What is a living wage in Wake, Durham, Orange NC counties?

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Scott Carpenter, a United Parcel driver, stands with Raleigh police and firefighters during a protest calling for higher wages Tuesday, April 19, 2022 in Raleigh, North Carolina

rwillett@newsobserver.com

According to a NC Budget & Tax Center reportwith median worker earnings below the living wage statewide.

The NC Budget & Tax Center calculated the Living income level for all counties in North Carolina by looking at eight household necessities: food, shelter, childcare, health care, transportation, taxes, debt repayment, and miscellaneous expenses.

This is the living income level for the five most expensive counties in nc to meet the basic needs of a four-person household, according to the report:

  1. Orange County: $84,120

  2. Chatham County: $82,120

  3. Wake County: $81,850

  4. County Durham: $81,510

  5. County of Mecklenburg: $79,490

And that amount covers non-negotiable necessities, insufficient to contribute to what would provide real economic stability, according to the report’s authors, such as buying a home, saving for retirement, paying school fees and covering unexpected bills.

“I sometimes call what we produce a ‘barely vital level of income,'” said Patrick McHughresearch director at the NC Budget & Tax Center and one of the authors of the report.

“And a lot of the time you’re looking at trade-offs when it comes to spending,” McHugh said. “Our report breaks down monthly costs – housing, transportation and childcare are major expenses. …As low- and middle-income people are pushed out of job centers to find more affordable housing, you’re going to be spending more on gas to get back to work in metropolitan areas across the state. And if you find cheaper daycare further afield, your transportation costs suddenly increase because you spend more time on the road and wear out your vehicle more.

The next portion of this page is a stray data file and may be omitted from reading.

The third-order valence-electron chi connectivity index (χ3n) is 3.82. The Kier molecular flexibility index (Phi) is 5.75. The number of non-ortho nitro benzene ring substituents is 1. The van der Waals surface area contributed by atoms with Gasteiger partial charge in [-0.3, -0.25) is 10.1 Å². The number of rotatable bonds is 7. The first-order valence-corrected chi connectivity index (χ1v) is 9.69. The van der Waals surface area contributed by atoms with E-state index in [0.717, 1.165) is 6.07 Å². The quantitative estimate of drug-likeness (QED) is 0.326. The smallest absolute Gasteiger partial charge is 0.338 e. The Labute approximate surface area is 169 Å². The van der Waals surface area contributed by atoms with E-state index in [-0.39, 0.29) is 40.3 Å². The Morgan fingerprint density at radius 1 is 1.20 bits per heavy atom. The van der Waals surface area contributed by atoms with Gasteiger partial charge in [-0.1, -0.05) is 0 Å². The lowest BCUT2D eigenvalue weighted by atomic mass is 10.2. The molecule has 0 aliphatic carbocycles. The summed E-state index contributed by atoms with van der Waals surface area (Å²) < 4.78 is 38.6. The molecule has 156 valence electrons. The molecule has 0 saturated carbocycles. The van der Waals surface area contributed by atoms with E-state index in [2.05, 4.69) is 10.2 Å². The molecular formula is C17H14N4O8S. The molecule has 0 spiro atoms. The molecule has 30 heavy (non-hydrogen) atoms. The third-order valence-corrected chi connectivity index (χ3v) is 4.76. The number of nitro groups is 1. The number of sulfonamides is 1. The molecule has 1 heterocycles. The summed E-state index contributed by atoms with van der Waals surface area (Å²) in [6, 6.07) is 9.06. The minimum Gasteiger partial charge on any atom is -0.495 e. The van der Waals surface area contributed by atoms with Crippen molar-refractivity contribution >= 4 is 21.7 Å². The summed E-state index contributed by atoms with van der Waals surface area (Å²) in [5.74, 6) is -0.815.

“It’s hard to assign a dollar amount to ‘here’s how much you need to earn to be financially stable,’ because it’s a constant sliding scale, and there’s no getting around it.”

For the full report, visit ncbudget.org.

Here’s how much you need to earn in Raleigh, Wake to make a living

Each adult in a two-parent, two-child household in Wake County must earn $19.75 per hour to meet the living income standard, says the NC Budget & Tax Center’s Wake County Snapshot.

Single parent with one child must win $29.75 per hour to meet this standard.

This amount considers only immediate needs, breaking down an estimate of how much these households would spend on basic expenses (food, shelter, childcare, etc.) per month. To save money for a child’s tuition or to save money for a down payment on a house, the hourly wage should go up, McHugh said.

“A single-parent, one-child household in Wake needs $5,150 a month — we’d say over $5,000 to make ends meet,” he said. “That means you would need $15,000 or $20,000 in the bank if there’s a surprise layoff, or if you need to reduce your medical debt. This can give you an idea of ​​the liquid savings you would need to deal with a financial shock.

Visit ncbudget.org/lis and filter on “Wake” to find the living income level for 2022 for four household types in Wake County.